Our eyes are one of our most important organs but also one of our most fragile. 

Sight is arguably our most important sensory process, critical to navigating our modern lifestyles. We rely on sight when we walk and drive when we read and write, and when we work and play.

There are increasing levels of exposure to heat and light, dust and chemicals, as well as biological contaminants in a wide variety of industrial and commercial workplace settings. These and other factors may lead to a range of eye injuries, from simple eye strain to severe eye damage making day-to-day activities more challenging or changing someone’s life completely.

Types of eye risk

Impact & Dust

The eyes are vulnerable to physical dangers such as sharp objects that could scratch or puncture the thin natural layer that protects the eye. This includes tools and materials that can pierce the eye. However, there is also a risk from small chips, fragments, particles, sand and dirt that may be made airborne through wind and other processes.

This small and potentially sharp particle may get caught in the eye causing punctures, abrasions and contusions of the cornea. In fact, corneal abrasions are the most common type of eye injury, especially in dusty environments.

Damage to the eye may range from minor scratches that can heal in several days to more severe abrasions that can cause permanent damage.

Light & Heat

Our eyes are also sensitive to radiation in the form of light and heat. 

Burns can occur immediately or cumulatively when the eyes are exposed to bright light or high temperatures. This could be from fires, furnaces, welding torches, molten metal or sparks.

“UV radiation in the 295-325nm range can cause photochemically induces opacities of the lens of the eye. Radiation above 315nm also causes cataracts,” says a 2016 study by Gregg M. Stave, Peter H. Wald.

Chemical Exposure

The eye’s soft tissue is vulnerable to many chemicals that are common at home and in the workplace.

Acids, alkalis, strong solvents and cleaning agents are now used in a variety of settings. Even a splash of bleach or hairspray, for example, could have serious implications if it entered the eye.

Even short exposure to the mists, vapours and fumes of many industrial chemicals could be strong enough to cause irreversible eye damage. Contact with chemicals caused one-fifth of eye injuries in the workplace, according to the BLS.

Industries where eye protection is critical

  • Construction
  • Manufacturing
  • Automotive

Constructions sites encompass many of the dangers listed above. Sharp tools and materials are everywhere, being used and moved in potentially unpredictable ways. Construction sites are extremely dusty environments with many forms of dangerous particulate matter. Mandatory use of hard hats helps protect workers but for the best defence against workplace hazards, eye protection is also essential.

The manufacturing industry is broad and diverse but generally involves the assembly and finishing of physical products in the presence of human workers. Almost half of the injured workers were employed in manufacturing in one way or another.

Furthermore,  according to the BLS, over 30% of the total eye injuries were working as operatives of assemblers, sanders, and grinding machines.

The eyes of workers in manufacturing facilities may be at risk of impact by tools, machinery or materials.

The BLS also states that more than 40% of workplace eye injuries occurred among craft workers, like mechanics, repairers, carpenters, and plumbers. A large section of this comes from automotive repair where welding, for example, can cause an acute condition called photokeratitis if the eyes are not protected. Not only are these workshops dangerous environments, they also have a reputation for a relaxed approach to eye safety.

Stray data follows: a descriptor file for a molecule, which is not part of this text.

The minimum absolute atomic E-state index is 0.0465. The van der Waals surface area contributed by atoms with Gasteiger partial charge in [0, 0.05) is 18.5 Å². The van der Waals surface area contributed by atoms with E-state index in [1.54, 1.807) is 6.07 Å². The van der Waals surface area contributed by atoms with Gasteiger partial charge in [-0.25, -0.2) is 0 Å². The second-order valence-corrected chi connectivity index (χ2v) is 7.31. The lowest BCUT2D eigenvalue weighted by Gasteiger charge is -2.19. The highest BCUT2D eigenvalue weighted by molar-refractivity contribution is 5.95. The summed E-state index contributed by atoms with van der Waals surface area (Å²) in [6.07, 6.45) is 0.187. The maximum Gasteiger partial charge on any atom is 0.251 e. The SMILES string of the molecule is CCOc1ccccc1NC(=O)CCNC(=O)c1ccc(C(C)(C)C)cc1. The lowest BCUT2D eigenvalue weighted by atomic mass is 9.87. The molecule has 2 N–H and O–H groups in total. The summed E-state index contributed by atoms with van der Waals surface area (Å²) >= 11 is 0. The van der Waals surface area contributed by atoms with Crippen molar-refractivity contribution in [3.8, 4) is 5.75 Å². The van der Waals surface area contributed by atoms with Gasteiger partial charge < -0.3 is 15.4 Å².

Protecting eyes in the workplace

While eyewear is a key element of protection when it comes to your vision, there are many other things you can do to ensure you are safe from potential hazards. Reducing hazards in the workplace is essential and there are tools made to help do so.

Reduce Hazards

All areas should be assessed for potential risks to eye health.

  • Efforts should be made to reduce falling and flying debris, as well as smaller particles like chips and dust.
  • Lighting should be adapted to better suit workers health and their wellbeing.
  • First-aid kits should be readily available, and eye wash stations should be carefully positioned around the facility.
  • Eye safety policy, training and drills will help educate and reinforce eye health best-practice.

Protective Eyewear

Our better understanding of eye health is leading to stricter rules and standards within occupational health, namely for the use of appropriate protective eyewear.

This is for good reason; all the evidence suggests that glasses and goggles designed for specific workplaces are the best way to protect eyes from the wide range of hazards.

An estimated 90% of eye injuries are preventable with the use of proper safety eyewear, according to the American Academy of Ophthalmology. While BLS reports that approximately three out of every five workers injured were either not wearing eye protection at the time of the accident or wearing the wrong kind of eye protection for the job. They also confirmed that more than 50% of workers injured while wearing eye protection thought the eyewear had minimized their injuries.

Some eyewear may protect against debris but dust and microscopic particles can also cause serious eye problems.

According to OSHA, safety goggles are the only effective type of eye protection from nuisance dust because they create a protective seal around the eyes.

Protect yourself!

Disclaimer: The information provided through Greenham Pulse is for general guidance only and is not legal advice. Greenham Pulse is not a substitute for Health and Safety consultancy. You should seek independent advice about any legal matter.